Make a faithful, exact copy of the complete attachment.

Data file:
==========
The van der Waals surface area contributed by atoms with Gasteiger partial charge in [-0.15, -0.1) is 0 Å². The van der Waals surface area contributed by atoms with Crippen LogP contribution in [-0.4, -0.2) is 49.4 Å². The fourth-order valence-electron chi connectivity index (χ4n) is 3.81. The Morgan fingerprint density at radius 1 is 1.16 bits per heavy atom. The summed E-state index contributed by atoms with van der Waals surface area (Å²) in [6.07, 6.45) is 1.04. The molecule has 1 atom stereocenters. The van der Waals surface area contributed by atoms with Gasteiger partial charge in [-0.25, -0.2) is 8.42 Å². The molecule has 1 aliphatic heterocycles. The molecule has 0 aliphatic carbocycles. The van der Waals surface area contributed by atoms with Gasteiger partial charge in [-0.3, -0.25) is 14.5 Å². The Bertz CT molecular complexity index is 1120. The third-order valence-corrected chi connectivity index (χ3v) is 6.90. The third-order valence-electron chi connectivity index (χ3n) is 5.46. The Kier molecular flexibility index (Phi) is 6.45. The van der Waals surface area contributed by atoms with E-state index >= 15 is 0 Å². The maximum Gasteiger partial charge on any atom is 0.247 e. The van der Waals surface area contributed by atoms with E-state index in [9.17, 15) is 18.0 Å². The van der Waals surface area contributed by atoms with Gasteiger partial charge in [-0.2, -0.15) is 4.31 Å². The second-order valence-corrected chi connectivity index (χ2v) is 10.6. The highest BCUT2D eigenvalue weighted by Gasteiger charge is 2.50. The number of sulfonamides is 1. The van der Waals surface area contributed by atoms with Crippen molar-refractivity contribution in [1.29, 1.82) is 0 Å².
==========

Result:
The van der Waals surface area contributed by atoms with Gasteiger partial charge in [-0.15, -0.1) is 0 Å². The van der Waals surface area contributed by atoms with Crippen LogP contribution in [-0.4, -0.2) is 49.4 Å². The fourth-order valence-electron chi connectivity index (χ4n) is 3.81. The Morgan fingerprint density at radius 1 is 1.16 bits per heavy atom. The summed E-state index contributed by atoms with van der Waals surface area (Å²) in [6.07, 6.45) is 1.04. The molecule has 1 atom stereocenters. The van der Waals surface area contributed by atoms with Gasteiger partial charge in [-0.25, -0.2) is 8.42 Å². The molecule has 1 aliphatic heterocycles. The molecule has 0 aliphatic carbocycles. The van der Waals surface area contributed by atoms with Gasteiger partial charge in [-0.3, -0.25) is 14.5 Å². The Bertz CT molecular complexity index is 1120. The third-order valence-corrected chi connectivity index (χ3v) is 6.90. The third-order valence-electron chi connectivity index (χ3n) is 5.46. The Kier molecular flexibility index (Phi) is 6.45. The van der Waals surface area contributed by atoms with E-state index >= 15 is 0 Å². The maximum Gasteiger partial charge on any atom is 0.247 e. The van der Waals surface area contributed by atoms with E-state index in [9.17, 15) is 18.0 Å². The van der Waals surface area contributed by atoms with Gasteiger partial charge in [-0.2, -0.15) is 4.31 Å². The second-order valence-corrected chi connectivity index (χ2v) is 10.6. The highest BCUT2D eigenvalue weighted by Gasteiger charge is 2.50. The number of sulfonamides is 1. The van der Waals surface area contributed by atoms with Crippen molar-refractivity contribution in [1.29, 1.82) is 0 Å².